Hearing damage is a factor of exposure time, frequency and intensity of the sound/audio broadcast. OSHA allows noise exposure to 115 decibels for up to 15 minutes per day. While LRAD broadcast levels are purposely kept below the threshold that could cause permanent hearing damage from instantaneous exposure, when activated at close range, most people experience audible discomfort and quickly cover their ears and move away.

Business Insider.

Wethal on November 15, 2011 at 6:58 PM

whoa..occupy is threatening a federal judge.

i hear thats illegal right. At least it was when them Tea Partiers did it….oh wait.

ted c on November 15, 2011 at 6:59 PM

thanks for the link to that Occupy Oakland video wren.

ted c on November 15, 2011 at 6:46 PM

You are very welcome, ted c.

The more people who understand what is really happening in these Occupy encampments, the better!

wren on November 15, 2011 at 7:00 PM

wren, was that Danny Glover coming unhinged in that video? it sure looked that way.

ted c on November 15, 2011 at 7:01 PM

Did anyone think of taking down the names and addresses of these protestors to send them a bill for cleaning up their mess?

mixplix on November 15, 2011 at 7:04 PM

wren, was that Danny Glover coming unhinged in that video? it sure looked that way.

ted c on November 15, 2011 at 7:01 PM

Yes, that is Danny Glover. Danny Glover and Michael Moore have both been to Occupy Oakland to show their support.

wren on November 15, 2011 at 7:04 PM

Gracie Mansion.

Iblis on November 15, 2011 at 4:19 PM

I’m not sure anyone’s living at Gracie Mansion. Hisshoner has his own place on 5th Ave.

SukieTawdry on November 15, 2011 at 7:08 PM

wren, was that Danny Glover coming unhinged in that video? it sure looked that way.

ted c on November 15, 2011 at 7:01 PM

Looked like him to me……I’m pretty sure Glover became unhinged about 10 years ago…

BigWyo on November 15, 2011 at 7:13 PM

To ted c and BigWyo,

Here is some more video of Danny Glover speaking to the Occupy Oakland camp which confirms his identity in the video of Occupy Oakland that I posted earlier. You can see that Danny Glover is wearing the same shirt in both videos.

Danny Glover Speaks to Occupy Oakland, October 15, 2011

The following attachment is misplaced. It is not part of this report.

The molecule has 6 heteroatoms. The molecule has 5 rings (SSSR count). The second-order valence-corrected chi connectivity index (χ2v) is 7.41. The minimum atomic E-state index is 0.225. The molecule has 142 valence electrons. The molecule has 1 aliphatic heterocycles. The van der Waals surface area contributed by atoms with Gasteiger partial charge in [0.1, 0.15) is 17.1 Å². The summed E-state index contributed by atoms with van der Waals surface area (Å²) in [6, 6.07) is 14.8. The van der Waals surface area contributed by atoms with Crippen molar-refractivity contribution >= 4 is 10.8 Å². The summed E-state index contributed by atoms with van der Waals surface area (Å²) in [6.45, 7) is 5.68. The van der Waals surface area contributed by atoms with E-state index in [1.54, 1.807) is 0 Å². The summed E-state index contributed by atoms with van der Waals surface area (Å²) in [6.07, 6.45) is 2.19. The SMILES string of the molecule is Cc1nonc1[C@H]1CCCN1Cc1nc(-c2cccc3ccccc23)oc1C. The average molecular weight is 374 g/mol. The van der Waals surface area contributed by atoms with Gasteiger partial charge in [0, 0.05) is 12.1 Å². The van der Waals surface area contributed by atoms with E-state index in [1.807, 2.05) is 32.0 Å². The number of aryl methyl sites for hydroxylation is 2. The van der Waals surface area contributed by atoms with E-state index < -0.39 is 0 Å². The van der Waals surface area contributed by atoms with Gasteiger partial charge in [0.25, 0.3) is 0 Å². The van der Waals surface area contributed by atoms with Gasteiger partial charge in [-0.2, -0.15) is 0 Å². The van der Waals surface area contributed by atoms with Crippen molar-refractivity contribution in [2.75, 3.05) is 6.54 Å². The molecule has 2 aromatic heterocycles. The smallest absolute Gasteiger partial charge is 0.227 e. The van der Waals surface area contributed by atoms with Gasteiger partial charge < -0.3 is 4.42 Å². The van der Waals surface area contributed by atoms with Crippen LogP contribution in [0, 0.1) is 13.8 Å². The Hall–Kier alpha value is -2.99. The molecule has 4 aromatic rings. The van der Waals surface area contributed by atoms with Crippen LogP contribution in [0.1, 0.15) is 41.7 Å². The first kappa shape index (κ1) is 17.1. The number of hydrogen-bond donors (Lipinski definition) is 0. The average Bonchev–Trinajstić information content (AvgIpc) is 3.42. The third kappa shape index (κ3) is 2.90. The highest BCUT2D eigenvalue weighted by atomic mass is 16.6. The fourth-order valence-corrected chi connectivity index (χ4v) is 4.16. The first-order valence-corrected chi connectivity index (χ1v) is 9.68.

http://www.youtube.com/watch?v=50IXNRiIuWg

wren on November 15, 2011 at 7:26 PM

The more people who understand what is really happening in these Occupy encampments, the better!

wren on November 15, 2011 at 7:00 PM

OccupyPhilly’s response to the city’s order to clear out (there are renovations long ago scheduled for the city hall plaza, and tey are worried about hygiene and fire risks, anyway) was last night to smear poop on the subway concourse walls leading to city hall.

Wethal on November 15, 2011 at 7:26 PM

OccupyPhilly’s response to the city’s order to clear out (there are renovations long ago scheduled for the city hall plaza, and tey are worried about hygiene and fire risks, anyway) was last night to smear poop on the subway concourse walls leading to city hall.

Wethal on November 15, 2011 at 7:26 PM

Occupiers keep proving that they have the maturity level of a 2 year old toddler.

Your description reminds me of the many reasons I was so happy to move out of Philadelphia 20 years ago!

wren on November 15, 2011 at 7:32 PM

Occupy LA is now known as Occu-poo LA after reports that the porta potties are filled with…you know…up to the brim.

PattyJ on November 15, 2011 at 7:33 PM

http://www.livestream.com/occupynyc

These people are looking dumber and dumber.

Blake on November 15, 2011 at 7:35 PM

They can all go stay at Michael Moore’s mansion.

jediwebdude on November 15, 2011 at 7:36 PM

thx wren.

ted c on November 15, 2011 at 7:38 PM